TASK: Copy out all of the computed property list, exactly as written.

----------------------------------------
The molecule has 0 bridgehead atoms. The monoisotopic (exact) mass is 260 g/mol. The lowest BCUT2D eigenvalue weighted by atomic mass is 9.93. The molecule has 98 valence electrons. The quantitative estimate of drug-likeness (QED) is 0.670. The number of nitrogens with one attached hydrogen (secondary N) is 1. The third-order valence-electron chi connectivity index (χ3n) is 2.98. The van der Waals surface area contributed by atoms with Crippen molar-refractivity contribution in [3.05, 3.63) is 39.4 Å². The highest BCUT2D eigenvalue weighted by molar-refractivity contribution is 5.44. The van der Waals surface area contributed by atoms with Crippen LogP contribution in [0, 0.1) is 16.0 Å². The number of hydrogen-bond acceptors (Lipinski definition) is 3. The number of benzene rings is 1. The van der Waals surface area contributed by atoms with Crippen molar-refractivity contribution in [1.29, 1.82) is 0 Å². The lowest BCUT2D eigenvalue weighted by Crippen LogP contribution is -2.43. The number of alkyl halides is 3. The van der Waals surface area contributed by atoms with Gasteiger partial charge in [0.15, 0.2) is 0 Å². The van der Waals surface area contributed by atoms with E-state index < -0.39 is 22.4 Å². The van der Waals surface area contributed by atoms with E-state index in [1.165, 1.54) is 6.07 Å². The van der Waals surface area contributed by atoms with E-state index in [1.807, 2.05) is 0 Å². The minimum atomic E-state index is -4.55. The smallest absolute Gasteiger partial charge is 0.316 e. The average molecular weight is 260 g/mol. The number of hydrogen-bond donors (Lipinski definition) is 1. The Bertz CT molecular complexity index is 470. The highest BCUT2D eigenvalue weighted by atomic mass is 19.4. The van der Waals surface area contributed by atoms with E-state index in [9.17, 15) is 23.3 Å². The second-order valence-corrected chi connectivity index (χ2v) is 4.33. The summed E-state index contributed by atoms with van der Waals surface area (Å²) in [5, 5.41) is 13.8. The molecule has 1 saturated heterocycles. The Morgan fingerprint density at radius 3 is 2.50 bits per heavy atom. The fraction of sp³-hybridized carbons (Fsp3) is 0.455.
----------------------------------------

The molecule has 0 bridgehead atoms. The monoisotopic (exact) mass is 260 g/mol. The lowest BCUT2D eigenvalue weighted by atomic mass is 9.93. The molecule has 98 valence electrons. The quantitative estimate of drug-likeness (QED) is 0.670. The number of nitrogens with one attached hydrogen (secondary N) is 1. The third-order valence-electron chi connectivity index (χ3n) is 2.98. The van der Waals surface area contributed by atoms with Crippen molar-refractivity contribution in [3.05, 3.63) is 39.4 Å². The highest BCUT2D eigenvalue weighted by molar-refractivity contribution is 5.44. The van der Waals surface area contributed by atoms with Crippen LogP contribution in [0, 0.1) is 16.0 Å². The number of hydrogen-bond acceptors (Lipinski definition) is 3. The number of benzene rings is 1. The van der Waals surface area contributed by atoms with Crippen molar-refractivity contribution in [1.29, 1.82) is 0 Å². The lowest BCUT2D eigenvalue weighted by Crippen LogP contribution is -2.43. The number of alkyl halides is 3. The van der Waals surface area contributed by atoms with Gasteiger partial charge in [0.15, 0.2) is 0 Å². The van der Waals surface area contributed by atoms with E-state index < -0.39 is 22.4 Å². The van der Waals surface area contributed by atoms with E-state index in [1.165, 1.54) is 6.07 Å². The van der Waals surface area contributed by atoms with E-state index in [1.807, 2.05) is 0 Å². The minimum atomic E-state index is -4.55. The smallest absolute Gasteiger partial charge is 0.316 e. The average molecular weight is 260 g/mol. The number of hydrogen-bond donors (Lipinski definition) is 1. The Bertz CT molecular complexity index is 470. The highest BCUT2D eigenvalue weighted by atomic mass is 19.4. The van der Waals surface area contributed by atoms with E-state index in [9.17, 15) is 23.3 Å². The second-order valence-corrected chi connectivity index (χ2v) is 4.33. The summed E-state index contributed by atoms with van der Waals surface area (Å²) in [5, 5.41) is 13.8. The molecule has 1 saturated heterocycles. The Morgan fingerprint density at radius 3 is 2.50 bits per heavy atom. The fraction of sp³-hybridized carbons (Fsp3) is 0.455.